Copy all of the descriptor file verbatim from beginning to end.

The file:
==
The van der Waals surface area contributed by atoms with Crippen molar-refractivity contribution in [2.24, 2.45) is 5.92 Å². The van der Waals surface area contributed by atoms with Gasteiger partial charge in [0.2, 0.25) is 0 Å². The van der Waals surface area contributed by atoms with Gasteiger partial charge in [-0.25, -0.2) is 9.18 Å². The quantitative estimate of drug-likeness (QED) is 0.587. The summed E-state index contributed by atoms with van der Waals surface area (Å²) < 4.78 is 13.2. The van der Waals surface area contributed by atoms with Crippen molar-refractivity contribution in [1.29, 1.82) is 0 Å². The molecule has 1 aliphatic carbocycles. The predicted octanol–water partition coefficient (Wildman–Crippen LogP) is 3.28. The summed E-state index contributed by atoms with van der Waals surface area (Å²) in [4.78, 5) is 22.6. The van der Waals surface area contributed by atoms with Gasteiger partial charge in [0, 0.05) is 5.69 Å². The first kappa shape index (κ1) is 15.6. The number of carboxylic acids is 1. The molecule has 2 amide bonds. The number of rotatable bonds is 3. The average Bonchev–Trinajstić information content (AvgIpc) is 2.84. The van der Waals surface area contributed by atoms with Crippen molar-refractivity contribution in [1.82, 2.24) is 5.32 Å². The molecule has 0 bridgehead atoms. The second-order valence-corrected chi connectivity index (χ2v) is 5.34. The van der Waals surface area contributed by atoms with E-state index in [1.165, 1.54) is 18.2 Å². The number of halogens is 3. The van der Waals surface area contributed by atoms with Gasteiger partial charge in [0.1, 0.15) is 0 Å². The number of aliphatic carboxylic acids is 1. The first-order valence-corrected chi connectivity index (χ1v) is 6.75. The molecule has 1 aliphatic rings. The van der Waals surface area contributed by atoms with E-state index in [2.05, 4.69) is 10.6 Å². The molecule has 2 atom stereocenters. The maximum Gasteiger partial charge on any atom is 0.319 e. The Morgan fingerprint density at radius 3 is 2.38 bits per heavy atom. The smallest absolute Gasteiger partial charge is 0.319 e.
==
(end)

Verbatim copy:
The van der Waals surface area contributed by atoms with Crippen molar-refractivity contribution in [2.24, 2.45) is 5.92 Å². The van der Waals surface area contributed by atoms with Gasteiger partial charge in [0.2, 0.25) is 0 Å². The van der Waals surface area contributed by atoms with Gasteiger partial charge in [-0.25, -0.2) is 9.18 Å². The quantitative estimate of drug-likeness (QED) is 0.587. The summed E-state index contributed by atoms with van der Waals surface area (Å²) < 4.78 is 13.2. The van der Waals surface area contributed by atoms with Crippen molar-refractivity contribution in [1.29, 1.82) is 0 Å². The molecule has 1 aliphatic carbocycles. The predicted octanol–water partition coefficient (Wildman–Crippen LogP) is 3.28. The summed E-state index contributed by atoms with van der Waals surface area (Å²) in [4.78, 5) is 22.6. The van der Waals surface area contributed by atoms with Gasteiger partial charge in [0, 0.05) is 5.69 Å². The first kappa shape index (κ1) is 15.6. The number of carboxylic acids is 1. The molecule has 2 amide bonds. The number of rotatable bonds is 3. The average Bonchev–Trinajstić information content (AvgIpc) is 2.84. The van der Waals surface area contributed by atoms with Crippen molar-refractivity contribution in [1.82, 2.24) is 5.32 Å². The molecule has 0 bridgehead atoms. The second-order valence-corrected chi connectivity index (χ2v) is 5.34. The van der Waals surface area contributed by atoms with E-state index in [1.165, 1.54) is 18.2 Å². The number of halogens is 3. The van der Waals surface area contributed by atoms with Gasteiger partial charge in [0.1, 0.15) is 0 Å². The number of aliphatic carboxylic acids is 1. The first-order valence-corrected chi connectivity index (χ1v) is 6.75. The molecule has 1 aliphatic rings. The van der Waals surface area contributed by atoms with E-state index in [2.05, 4.69) is 10.6 Å². The molecule has 2 atom stereocenters. The maximum Gasteiger partial charge on any atom is 0.319 e. The Morgan fingerprint density at radius 3 is 2.38 bits per heavy atom. The smallest absolute Gasteiger partial charge is 0.319 e.